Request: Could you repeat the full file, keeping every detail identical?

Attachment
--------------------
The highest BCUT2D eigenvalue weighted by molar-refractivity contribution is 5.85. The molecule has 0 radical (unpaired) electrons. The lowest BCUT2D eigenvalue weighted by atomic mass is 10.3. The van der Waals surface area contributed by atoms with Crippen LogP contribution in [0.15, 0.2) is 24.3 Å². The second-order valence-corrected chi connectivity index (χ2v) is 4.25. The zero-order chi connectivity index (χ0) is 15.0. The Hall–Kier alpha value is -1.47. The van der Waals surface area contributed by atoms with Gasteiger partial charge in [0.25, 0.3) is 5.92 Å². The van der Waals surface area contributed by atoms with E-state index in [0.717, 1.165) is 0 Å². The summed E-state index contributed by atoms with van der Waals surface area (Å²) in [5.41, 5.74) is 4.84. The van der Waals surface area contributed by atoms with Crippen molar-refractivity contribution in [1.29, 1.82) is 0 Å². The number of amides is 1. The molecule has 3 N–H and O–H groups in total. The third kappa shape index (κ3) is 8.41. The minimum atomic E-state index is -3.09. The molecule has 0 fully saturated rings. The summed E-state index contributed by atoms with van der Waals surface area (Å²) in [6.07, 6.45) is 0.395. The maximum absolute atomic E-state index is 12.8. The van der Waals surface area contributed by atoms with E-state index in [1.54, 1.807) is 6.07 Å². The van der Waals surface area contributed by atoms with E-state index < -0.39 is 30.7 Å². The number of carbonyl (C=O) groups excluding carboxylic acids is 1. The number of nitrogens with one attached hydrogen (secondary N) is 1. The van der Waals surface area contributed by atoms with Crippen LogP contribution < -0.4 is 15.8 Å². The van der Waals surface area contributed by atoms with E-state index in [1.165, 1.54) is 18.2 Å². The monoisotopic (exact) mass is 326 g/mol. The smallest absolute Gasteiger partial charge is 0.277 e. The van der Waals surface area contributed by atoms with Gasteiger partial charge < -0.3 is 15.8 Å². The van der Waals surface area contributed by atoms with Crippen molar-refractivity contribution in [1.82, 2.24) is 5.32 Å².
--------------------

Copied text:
The highest BCUT2D eigenvalue weighted by molar-refractivity contribution is 5.85. The molecule has 0 radical (unpaired) electrons. The lowest BCUT2D eigenvalue weighted by atomic mass is 10.3. The van der Waals surface area contributed by atoms with Crippen LogP contribution in [0.15, 0.2) is 24.3 Å². The second-order valence-corrected chi connectivity index (χ2v) is 4.25. The zero-order chi connectivity index (χ0) is 15.0. The Hall–Kier alpha value is -1.47. The van der Waals surface area contributed by atoms with Gasteiger partial charge in [0.25, 0.3) is 5.92 Å². The van der Waals surface area contributed by atoms with E-state index in [0.717, 1.165) is 0 Å². The summed E-state index contributed by atoms with van der Waals surface area (Å²) in [5.41, 5.74) is 4.84. The van der Waals surface area contributed by atoms with Crippen molar-refractivity contribution in [1.29, 1.82) is 0 Å². The number of amides is 1. The molecule has 3 N–H and O–H groups in total. The third kappa shape index (κ3) is 8.41. The minimum atomic E-state index is -3.09. The molecule has 0 fully saturated rings. The summed E-state index contributed by atoms with van der Waals surface area (Å²) in [6.07, 6.45) is 0.395. The maximum absolute atomic E-state index is 12.8. The van der Waals surface area contributed by atoms with E-state index in [1.54, 1.807) is 6.07 Å². The van der Waals surface area contributed by atoms with E-state index < -0.39 is 30.7 Å². The number of carbonyl (C=O) groups excluding carboxylic acids is 1. The number of nitrogens with one attached hydrogen (secondary N) is 1. The van der Waals surface area contributed by atoms with Crippen LogP contribution < -0.4 is 15.8 Å². The van der Waals surface area contributed by atoms with E-state index in [1.165, 1.54) is 18.2 Å². The monoisotopic (exact) mass is 326 g/mol. The smallest absolute Gasteiger partial charge is 0.277 e. The van der Waals surface area contributed by atoms with Gasteiger partial charge < -0.3 is 15.8 Å². The van der Waals surface area contributed by atoms with Crippen molar-refractivity contribution in [1.82, 2.24) is 5.32 Å².